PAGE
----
Table of Contents
- What is Discover chargeback reason code IN?
- What causes code IN chargebacks?
- What's the time limit to respond to code IN chargebacks?
- How can merchants fight code IN chargebacks?
- How can merchants prevent code IN chargebacks?
- About Discover chargeback reason codes
Merchants who receive a chargeback for a transaction placed with a Discover card may encounter reason code IN, which indicates an improperly authorized transaction that the cardholder does not believe they should be responsible for paying. The actual underlying cause of this chargeback is usually merchant error. Merchants who believe they have received an invalid chargeback under reason code IN may be able to represent the transaction and reverse the chargeback with the right compelling evidence.
What is Discover chargeback reason code IN?
Discover chargeback reason code IN falls under the “Processing Errors” category. The shorthand description is “Invalid Card Number.” This reason code applies when a merchant somehow manages to process a transaction against an invalid, unassigned, or otherwise incorrect card number.
While it would be difficult to place a transaction with a nonexistent card number, chargeback reason codes are designed to capture a wide range of eventualities.
What causes code IN chargebacks?
The most likely explanation when you encounter a chargeback with this reason code is that the merchant or customer mistyped the card number when entering it for processing.
While most payment processing software and point-of-sale terminals will have safeguards designed to enforce proper authorization and prevent such errors from occurring, it is possible for a merchant to manually key in a card number and force a transaction to circumvent the authorization step. Under these conditions, it can be possible for a transaction to be submitted against an invalid number.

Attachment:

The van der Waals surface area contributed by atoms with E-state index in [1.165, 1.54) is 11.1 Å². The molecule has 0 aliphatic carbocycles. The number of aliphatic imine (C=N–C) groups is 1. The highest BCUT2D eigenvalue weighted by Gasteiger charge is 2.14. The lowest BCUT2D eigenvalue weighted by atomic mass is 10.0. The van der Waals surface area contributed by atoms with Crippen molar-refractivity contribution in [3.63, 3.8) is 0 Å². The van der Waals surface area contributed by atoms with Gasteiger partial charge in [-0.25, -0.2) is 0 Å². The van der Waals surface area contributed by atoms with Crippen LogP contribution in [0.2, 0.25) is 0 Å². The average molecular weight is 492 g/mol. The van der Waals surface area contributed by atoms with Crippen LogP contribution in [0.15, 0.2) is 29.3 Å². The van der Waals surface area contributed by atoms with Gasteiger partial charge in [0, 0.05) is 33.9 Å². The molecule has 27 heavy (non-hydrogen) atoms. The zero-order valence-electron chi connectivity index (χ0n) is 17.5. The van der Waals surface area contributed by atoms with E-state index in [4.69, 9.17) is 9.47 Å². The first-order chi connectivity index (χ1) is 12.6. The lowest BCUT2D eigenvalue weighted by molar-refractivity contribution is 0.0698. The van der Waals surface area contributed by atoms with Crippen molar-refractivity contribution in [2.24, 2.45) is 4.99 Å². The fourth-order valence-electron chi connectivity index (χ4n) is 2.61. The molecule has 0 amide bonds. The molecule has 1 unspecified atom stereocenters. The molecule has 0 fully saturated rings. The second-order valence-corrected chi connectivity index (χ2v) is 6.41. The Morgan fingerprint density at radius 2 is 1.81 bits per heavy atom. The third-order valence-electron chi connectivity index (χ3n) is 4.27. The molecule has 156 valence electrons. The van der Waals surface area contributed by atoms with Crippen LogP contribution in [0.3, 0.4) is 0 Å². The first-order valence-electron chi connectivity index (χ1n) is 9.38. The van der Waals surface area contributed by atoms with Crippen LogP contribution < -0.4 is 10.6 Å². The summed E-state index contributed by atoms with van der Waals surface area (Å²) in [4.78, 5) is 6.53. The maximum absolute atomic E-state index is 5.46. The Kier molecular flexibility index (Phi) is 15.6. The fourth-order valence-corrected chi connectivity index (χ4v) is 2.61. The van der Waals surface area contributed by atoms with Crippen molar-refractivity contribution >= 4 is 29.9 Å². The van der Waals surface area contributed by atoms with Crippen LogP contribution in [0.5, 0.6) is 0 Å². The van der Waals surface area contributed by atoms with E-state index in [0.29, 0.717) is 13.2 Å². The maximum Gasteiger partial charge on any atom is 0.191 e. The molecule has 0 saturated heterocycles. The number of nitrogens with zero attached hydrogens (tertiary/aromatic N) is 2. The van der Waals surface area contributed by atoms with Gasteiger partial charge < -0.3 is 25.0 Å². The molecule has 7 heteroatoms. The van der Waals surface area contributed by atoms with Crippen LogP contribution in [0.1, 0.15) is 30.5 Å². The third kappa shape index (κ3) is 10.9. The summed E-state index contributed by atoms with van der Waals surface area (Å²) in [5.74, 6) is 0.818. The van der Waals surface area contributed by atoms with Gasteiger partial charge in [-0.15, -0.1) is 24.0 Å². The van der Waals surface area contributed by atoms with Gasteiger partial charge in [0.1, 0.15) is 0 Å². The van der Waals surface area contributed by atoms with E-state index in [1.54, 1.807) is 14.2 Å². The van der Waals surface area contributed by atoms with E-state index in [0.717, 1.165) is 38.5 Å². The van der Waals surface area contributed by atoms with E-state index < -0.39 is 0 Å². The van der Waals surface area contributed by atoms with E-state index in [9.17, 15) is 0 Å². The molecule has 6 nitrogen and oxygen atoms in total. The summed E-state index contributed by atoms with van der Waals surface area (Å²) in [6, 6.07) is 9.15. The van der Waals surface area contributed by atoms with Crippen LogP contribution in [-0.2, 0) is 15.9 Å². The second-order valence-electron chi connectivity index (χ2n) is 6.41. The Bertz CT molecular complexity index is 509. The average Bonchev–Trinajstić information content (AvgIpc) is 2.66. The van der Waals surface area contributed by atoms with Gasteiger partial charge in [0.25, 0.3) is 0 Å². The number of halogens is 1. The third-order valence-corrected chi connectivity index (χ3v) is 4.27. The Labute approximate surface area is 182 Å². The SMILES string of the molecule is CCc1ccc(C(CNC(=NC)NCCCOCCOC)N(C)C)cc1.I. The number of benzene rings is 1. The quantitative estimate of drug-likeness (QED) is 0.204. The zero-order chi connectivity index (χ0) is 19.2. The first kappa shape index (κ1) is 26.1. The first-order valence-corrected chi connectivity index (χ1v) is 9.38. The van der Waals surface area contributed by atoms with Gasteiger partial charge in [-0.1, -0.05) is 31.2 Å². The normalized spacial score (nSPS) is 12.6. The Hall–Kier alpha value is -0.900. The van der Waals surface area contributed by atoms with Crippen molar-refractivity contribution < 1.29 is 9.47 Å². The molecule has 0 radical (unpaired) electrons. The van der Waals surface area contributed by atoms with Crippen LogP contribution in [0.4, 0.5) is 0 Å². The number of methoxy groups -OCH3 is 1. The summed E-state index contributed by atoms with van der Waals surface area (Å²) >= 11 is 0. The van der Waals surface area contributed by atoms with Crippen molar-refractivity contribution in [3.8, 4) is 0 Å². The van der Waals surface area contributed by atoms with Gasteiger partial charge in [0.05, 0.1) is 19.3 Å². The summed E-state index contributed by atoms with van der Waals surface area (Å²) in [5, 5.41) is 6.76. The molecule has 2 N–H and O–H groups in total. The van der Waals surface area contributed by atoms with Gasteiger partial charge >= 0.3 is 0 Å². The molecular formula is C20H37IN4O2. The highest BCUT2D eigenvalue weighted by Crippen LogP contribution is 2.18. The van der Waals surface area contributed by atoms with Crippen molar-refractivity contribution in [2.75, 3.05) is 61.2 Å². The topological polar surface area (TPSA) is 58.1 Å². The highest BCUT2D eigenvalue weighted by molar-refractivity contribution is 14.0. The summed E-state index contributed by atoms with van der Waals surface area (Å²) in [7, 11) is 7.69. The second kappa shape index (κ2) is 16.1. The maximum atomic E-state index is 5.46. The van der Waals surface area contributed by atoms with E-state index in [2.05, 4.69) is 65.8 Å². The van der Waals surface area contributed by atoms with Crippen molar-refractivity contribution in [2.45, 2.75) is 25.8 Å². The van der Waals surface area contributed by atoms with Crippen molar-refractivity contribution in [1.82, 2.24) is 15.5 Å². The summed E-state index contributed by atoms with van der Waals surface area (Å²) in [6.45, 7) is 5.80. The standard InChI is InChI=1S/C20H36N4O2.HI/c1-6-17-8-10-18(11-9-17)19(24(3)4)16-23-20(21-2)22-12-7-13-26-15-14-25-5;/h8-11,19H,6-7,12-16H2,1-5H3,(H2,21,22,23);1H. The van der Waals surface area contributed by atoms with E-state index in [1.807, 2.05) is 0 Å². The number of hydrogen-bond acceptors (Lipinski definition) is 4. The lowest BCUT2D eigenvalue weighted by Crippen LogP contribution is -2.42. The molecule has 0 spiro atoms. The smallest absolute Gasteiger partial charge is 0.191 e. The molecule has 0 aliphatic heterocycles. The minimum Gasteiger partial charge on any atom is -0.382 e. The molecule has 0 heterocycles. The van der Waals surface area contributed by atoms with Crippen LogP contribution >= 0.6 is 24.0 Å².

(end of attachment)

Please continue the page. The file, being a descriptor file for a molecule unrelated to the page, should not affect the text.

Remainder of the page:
It may be somewhat more common for merchants to process transactions against expired or closed accounts, which can also lead to chargebacks bearing this reason code.
There are also potential issues involving fraudsters or internet trolls entering fake credit card numbers into a checkout, which can cause problems in the back end processing system.
What's the time limit to respond to code IN chargebacks?
The acquirer or merchant has 30 days to respond to a chargeback filed under reason code IN.
How can merchants fight code IN chargebacks?
Merchants can fight code IN chargebacks by providing evidence that it was filed in error and the card number in question was valid at the time of the transaction.
Your response may include the following:
- Proof that the card number is accurate and was not listed on the negative file at the time that downtime authorization services were used to obtain an authorization response for the transaction.
- A copy of the authorization approval code sent in response.
- A copy of the cardholder’s signature, if required for the transaction type.
How can merchants prevent code IN chargebacks?